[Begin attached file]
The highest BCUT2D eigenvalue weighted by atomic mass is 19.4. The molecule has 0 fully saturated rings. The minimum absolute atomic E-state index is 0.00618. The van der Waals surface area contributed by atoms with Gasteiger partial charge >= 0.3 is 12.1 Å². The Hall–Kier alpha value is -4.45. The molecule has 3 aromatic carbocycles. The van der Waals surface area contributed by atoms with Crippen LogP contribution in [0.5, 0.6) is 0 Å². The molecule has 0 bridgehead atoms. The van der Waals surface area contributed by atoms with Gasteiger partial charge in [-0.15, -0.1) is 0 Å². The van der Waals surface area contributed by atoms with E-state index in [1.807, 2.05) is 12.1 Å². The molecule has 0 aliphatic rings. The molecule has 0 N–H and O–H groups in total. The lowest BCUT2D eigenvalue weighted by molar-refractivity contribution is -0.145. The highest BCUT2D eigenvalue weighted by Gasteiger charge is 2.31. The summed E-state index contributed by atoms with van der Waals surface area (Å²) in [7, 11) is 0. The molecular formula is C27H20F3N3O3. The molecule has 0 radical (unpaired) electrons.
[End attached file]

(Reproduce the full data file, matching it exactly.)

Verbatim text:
The highest BCUT2D eigenvalue weighted by atomic mass is 19.4. The molecule has 0 fully saturated rings. The minimum absolute atomic E-state index is 0.00618. The van der Waals surface area contributed by atoms with Gasteiger partial charge >= 0.3 is 12.1 Å². The Hall–Kier alpha value is -4.45. The molecule has 3 aromatic carbocycles. The van der Waals surface area contributed by atoms with Crippen LogP contribution in [0.5, 0.6) is 0 Å². The molecule has 0 bridgehead atoms. The van der Waals surface area contributed by atoms with Gasteiger partial charge in [-0.15, -0.1) is 0 Å². The van der Waals surface area contributed by atoms with E-state index in [1.807, 2.05) is 12.1 Å². The molecule has 0 aliphatic rings. The molecule has 0 N–H and O–H groups in total. The lowest BCUT2D eigenvalue weighted by molar-refractivity contribution is -0.145. The highest BCUT2D eigenvalue weighted by Gasteiger charge is 2.31. The summed E-state index contributed by atoms with van der Waals surface area (Å²) in [7, 11) is 0. The molecular formula is C27H20F3N3O3. The molecule has 0 radical (unpaired) electrons.